Jose Bautista isn’t impressed with Derek Norris and Sean Doolittle’s beards

11 Comments

Over at Yahoo’s Big League Stew, Dave Brown peppered Blue Jays outfielder Jose Bautista with questions from a wide avenue of subjects. One of those subjects pertained to beards — his, and those of his major league peers. Bautista, of course, has a magnificent beard and he explained how he keeps it maintained so consistently.

Brown then asked Bautista what he thinks of some of the scragglier beards around the league, such as those that belong to Derek Norris and Sean Doolittle of the Athletics. Bautista isn’t having it:

DB: Whose beard in this room impresses you? Should you say Derek Norris?

Jose: No! Or [Sean] Doolittle, either. It doesn’t impress me because they don’t do anything to it. They just let it go. No maintenance, there’s no effort into it.

DB: You don’t appreciate the joie de vivre, the free spirit, the letting go?

Jose: I do, but it doesn’t impress me enough to admire the beard.

Bautista really should give credit to both for having the willpower for letting the beard grow out the way they have, though. That type of beard is itchy — particularly in the in-between phase, when it’s not a well-manicured beard but it’s not a caveman beard yet — and it requires a lot of maintenance, lest one invite bugs and birds to build nests inside. It’s a free country and everyone is entitled to his or her opinion, but to paraphrase the great Voltaire, “I may not like your beard, but I’ll defend to the death your right to grow it.”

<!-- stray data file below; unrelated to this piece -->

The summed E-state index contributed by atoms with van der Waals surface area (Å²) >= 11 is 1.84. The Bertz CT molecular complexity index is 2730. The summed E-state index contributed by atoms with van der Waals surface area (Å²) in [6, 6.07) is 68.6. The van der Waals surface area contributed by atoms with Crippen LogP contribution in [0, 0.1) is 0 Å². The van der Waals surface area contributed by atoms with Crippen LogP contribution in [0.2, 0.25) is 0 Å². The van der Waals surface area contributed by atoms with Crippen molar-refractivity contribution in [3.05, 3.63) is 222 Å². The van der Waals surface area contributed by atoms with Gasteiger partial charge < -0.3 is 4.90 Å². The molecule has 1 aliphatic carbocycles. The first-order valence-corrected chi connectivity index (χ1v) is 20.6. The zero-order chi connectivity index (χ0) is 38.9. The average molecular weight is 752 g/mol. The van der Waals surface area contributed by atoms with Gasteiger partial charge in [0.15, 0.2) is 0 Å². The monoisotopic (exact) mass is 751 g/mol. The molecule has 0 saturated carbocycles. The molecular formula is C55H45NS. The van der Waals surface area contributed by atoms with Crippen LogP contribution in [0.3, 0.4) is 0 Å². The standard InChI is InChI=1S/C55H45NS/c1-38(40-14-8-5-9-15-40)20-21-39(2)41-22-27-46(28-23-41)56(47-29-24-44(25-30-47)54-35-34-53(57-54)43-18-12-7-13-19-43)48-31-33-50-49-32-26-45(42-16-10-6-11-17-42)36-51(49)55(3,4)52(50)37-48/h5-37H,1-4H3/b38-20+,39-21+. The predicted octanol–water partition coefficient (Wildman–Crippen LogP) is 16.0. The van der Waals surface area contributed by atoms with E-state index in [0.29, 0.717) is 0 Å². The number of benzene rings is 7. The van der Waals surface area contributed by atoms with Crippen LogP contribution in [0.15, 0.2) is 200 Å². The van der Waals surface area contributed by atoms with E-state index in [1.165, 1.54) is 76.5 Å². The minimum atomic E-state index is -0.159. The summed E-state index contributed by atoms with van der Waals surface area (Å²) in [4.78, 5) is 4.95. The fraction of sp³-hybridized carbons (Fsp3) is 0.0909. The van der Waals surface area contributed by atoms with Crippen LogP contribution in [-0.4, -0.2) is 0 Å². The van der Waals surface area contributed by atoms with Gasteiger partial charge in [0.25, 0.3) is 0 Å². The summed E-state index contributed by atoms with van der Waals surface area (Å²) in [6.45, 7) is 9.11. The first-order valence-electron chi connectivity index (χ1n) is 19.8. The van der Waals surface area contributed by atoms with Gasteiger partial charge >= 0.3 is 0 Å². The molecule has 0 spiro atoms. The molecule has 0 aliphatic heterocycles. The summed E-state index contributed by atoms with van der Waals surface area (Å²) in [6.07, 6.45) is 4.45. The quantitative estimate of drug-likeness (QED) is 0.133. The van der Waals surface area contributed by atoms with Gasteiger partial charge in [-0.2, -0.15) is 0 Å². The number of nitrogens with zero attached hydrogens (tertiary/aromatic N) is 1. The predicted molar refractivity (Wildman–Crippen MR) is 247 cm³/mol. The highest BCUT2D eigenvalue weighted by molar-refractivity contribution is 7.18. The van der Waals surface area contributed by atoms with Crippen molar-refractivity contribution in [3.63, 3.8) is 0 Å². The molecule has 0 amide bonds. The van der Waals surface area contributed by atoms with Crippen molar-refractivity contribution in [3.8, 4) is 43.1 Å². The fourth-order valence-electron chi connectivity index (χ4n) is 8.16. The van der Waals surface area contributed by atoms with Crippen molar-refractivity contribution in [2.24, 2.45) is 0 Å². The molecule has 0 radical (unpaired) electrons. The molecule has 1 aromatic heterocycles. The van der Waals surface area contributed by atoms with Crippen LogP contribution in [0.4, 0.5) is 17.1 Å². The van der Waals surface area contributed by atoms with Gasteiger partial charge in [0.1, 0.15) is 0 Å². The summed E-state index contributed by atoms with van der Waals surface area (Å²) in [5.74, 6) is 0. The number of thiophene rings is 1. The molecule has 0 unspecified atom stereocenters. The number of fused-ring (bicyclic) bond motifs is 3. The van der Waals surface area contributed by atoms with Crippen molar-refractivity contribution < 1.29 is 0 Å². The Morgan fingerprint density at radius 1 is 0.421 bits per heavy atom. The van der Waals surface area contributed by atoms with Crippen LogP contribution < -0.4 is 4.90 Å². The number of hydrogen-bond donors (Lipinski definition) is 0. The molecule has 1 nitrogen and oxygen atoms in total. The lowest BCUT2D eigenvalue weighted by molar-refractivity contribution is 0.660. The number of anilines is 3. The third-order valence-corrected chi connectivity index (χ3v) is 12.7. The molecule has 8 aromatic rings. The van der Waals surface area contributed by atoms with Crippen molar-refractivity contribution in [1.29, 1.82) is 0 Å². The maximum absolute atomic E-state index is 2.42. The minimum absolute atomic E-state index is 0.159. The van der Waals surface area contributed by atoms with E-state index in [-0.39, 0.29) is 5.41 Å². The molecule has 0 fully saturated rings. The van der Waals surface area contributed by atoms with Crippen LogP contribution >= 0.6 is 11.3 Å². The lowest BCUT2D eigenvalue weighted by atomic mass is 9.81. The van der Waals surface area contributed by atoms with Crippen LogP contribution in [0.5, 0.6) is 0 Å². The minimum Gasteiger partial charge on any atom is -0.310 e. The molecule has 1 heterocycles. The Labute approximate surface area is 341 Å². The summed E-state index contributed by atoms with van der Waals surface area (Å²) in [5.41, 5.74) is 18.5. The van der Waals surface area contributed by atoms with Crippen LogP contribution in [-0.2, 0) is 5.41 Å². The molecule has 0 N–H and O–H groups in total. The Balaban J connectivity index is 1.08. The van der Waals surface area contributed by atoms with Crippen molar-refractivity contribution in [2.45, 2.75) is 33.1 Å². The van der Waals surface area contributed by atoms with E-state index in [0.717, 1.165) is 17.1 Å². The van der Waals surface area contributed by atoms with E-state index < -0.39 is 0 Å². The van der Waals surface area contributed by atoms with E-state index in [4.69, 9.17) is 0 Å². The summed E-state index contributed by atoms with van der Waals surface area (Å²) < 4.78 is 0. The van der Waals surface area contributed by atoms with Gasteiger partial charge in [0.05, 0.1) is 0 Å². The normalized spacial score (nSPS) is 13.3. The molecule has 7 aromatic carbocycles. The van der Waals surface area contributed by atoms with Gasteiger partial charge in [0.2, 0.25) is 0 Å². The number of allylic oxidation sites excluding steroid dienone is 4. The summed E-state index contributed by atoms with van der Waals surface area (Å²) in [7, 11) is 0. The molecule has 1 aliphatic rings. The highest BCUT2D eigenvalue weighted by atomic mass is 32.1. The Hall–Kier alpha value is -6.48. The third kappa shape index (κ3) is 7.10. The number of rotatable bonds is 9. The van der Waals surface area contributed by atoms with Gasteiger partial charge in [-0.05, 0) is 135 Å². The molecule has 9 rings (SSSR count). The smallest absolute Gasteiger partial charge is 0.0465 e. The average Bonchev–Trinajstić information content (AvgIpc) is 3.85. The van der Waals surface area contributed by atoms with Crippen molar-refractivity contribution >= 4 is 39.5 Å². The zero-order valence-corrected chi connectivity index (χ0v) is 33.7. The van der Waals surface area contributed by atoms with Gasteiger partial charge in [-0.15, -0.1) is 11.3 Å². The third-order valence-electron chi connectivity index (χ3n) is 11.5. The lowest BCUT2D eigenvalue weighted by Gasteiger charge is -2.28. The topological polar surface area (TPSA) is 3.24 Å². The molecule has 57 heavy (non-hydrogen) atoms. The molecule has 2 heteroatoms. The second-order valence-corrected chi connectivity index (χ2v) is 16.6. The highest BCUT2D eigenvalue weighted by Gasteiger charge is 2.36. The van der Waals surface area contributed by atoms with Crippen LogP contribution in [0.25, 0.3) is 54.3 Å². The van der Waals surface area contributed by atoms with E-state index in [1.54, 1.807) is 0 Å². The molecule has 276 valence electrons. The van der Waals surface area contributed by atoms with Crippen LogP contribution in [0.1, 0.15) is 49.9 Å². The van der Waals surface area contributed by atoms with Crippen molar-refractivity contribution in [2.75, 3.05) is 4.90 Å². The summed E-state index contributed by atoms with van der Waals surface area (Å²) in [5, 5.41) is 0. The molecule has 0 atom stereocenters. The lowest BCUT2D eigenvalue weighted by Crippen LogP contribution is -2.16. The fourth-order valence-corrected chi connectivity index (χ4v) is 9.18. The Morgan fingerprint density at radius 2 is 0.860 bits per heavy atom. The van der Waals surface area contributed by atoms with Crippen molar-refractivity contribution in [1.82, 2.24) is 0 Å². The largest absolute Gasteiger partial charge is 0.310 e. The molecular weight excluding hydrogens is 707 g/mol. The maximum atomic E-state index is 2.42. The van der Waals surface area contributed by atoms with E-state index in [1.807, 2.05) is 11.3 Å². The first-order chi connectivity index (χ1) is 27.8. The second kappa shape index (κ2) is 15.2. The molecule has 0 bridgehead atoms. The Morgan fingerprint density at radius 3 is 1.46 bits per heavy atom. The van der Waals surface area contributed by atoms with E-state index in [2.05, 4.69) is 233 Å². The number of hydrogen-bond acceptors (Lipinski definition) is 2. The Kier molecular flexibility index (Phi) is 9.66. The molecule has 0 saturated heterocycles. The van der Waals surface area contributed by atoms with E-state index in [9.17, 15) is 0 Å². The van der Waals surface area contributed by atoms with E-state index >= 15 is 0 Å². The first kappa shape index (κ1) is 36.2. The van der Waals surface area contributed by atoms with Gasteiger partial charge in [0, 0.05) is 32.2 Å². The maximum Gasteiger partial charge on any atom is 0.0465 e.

Report: David Price to pay each Dodgers minor leaguer $1,000 out of his own pocket

Getty Images
1 Comment

Francys Romero reports that, according to his sources, Dodgers pitcher David Price will pay $1,000 out of his own money to each Dodgers minor leaguer who is not on the 40-man roster during the month of June.

That’s a pretty amazing gesture from Price. It’s also extraordinarily telling that such a gesture is even necessary.

Under a March agreement with Major League Baseball, minor leaguers have been receiving financial assistance that is set to expire at the end of May. Baseball America reported earlier this week that the Dodgers will continue to pay their minor leaguers $400 per week past May 31, but it is unclear how long such payments would go. Even if one were to assume that the payments will continue throughout the month of June, however, it’s worth noting that $400 a week is not a substantial amount of money for players to live on, on which to support families, and on which to train and remain ready to play baseball if and when they are asked to return.

Price’s generosity should be lauded here, but this should not be considered a feel-good story overall. Major League Baseball, which has always woefully underpaid its minor leaguers has left them in a vulnerable position once again.